How to help and support an alcoholic
Watching a loved one succumb to the effects of alcoholism can be traumatic, as you wonder what can be done to lead them on the path to recovery.
When drinking alcohol becomes compulsive to the point of dependency, this can lead to serious long-term health complications that require treatment and rehabilitation.
While it is ultimately down to the person with an alcohol dependency to acknowledge they have an addiction, there are several ways you can help them to understand their condition and seek treatment as a result.
Approaching the subject of alcoholism
Discussing your concern with someone you believe may have an alcohol addiction can be difficult. It is important to fully understand the signs and symptoms of alcoholism beforehand to make sure that you know whether your friend or loved one has an addiction.
When starting the conversation, gently focus on the most recent negative event caused by their drinking and point out a repetition of such damaging behaviour if this isn’t the first time. This can help them to understand the impact drinking has on their mood and subsequently the emotions of those closest to them.
If you have felt worried or sad as a result of a drunken outburst, clearly state how the event made you feel.
When approaching someone about alcoholism, also remember the following:
- Express your concerns with kindness
- Know that their recovery will be a lengthy process
- Realise that the person may not be able to quit alcohol without help from addiction specialists
- Practice what you want to say and try to remain positive and supportive
- Listen compassionately and prepare for a negative reaction
- Give them the time and space required for them to make a decision for the next step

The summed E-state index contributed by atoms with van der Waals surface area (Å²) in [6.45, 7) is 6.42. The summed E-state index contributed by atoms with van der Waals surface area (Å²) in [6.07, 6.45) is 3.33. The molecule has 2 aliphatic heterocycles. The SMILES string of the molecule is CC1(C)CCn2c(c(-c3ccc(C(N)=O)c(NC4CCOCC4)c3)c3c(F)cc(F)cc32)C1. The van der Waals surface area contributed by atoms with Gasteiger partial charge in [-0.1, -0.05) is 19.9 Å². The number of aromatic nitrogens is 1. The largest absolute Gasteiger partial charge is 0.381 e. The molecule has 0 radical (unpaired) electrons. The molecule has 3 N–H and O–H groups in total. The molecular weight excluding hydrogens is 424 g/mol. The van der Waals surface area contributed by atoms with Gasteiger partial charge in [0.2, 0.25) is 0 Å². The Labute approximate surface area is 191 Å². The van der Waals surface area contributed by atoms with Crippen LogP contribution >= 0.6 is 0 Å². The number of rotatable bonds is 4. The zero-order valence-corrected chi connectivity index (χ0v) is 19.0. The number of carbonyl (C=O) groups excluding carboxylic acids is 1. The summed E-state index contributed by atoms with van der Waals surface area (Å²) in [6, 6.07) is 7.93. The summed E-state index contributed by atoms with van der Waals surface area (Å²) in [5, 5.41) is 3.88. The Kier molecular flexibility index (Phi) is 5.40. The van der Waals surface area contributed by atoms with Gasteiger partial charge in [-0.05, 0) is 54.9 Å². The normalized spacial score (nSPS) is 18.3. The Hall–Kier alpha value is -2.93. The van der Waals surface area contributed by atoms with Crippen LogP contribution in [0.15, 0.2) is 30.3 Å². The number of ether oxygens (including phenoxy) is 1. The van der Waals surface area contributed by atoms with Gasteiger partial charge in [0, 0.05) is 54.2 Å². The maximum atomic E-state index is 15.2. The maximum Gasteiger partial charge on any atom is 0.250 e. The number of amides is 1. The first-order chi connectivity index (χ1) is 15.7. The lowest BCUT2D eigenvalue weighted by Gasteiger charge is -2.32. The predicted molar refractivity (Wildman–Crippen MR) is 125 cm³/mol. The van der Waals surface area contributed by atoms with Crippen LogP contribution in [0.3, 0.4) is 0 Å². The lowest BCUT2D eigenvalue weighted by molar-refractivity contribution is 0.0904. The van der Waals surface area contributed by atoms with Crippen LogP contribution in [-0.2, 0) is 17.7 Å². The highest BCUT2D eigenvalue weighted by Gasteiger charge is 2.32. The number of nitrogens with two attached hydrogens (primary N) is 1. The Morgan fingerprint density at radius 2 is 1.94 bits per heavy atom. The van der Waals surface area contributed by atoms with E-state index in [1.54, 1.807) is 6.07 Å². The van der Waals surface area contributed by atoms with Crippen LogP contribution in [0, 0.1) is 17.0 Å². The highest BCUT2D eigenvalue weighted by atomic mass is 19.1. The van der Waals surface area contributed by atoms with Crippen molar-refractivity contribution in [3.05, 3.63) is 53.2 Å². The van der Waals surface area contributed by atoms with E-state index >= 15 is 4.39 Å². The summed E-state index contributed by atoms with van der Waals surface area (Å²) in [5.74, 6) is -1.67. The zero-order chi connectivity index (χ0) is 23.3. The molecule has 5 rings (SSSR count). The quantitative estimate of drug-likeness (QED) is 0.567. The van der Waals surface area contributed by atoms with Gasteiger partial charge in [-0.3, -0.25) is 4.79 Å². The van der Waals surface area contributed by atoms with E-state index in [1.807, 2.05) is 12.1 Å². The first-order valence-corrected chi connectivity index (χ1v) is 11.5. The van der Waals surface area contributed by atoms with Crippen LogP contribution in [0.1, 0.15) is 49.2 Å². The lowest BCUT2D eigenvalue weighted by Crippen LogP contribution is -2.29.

- Urge them to attend an addiction assessment to begin a formal treatment program
Providing support throughout the recovery journey
Emphasising your desire to support your loved one throughout their recovery journey can be reassuring for them, but can be mental and emotionally challenging for you.
Ways to offer support might include volunteering to drive them to treatment or therapy sessions, or agreeing to accompany them on a leisure activity away from places where alcohol is tempting or accessible.
Try to involve other friends and family members in the day-to-day management of recovery to help ease the strain for both yourself and the person with alcoholism.
Long-term support after treatment
While a period of alcohol rehabilitation from healthcare therapists and professionals can prove effective, staying sober remains a lifelong process.
Continuous and ongoing support from family and friends is required to ensure a person doesn’t relapse back into addiction.
If you live in the same household as a person in recovery, ensuring alcohol doesn’t enter the home is important.
If a relapse does happen, it becomes more important than ever to remain positive about the chance of recovery and maintain good mental and physical wellbeing. Step work is extremely advantageous in helping people with this process.
Step work groups, such as the 12-step programme, is a process that provides both emotional support and moral nurturing, and can often help in relapse prevention.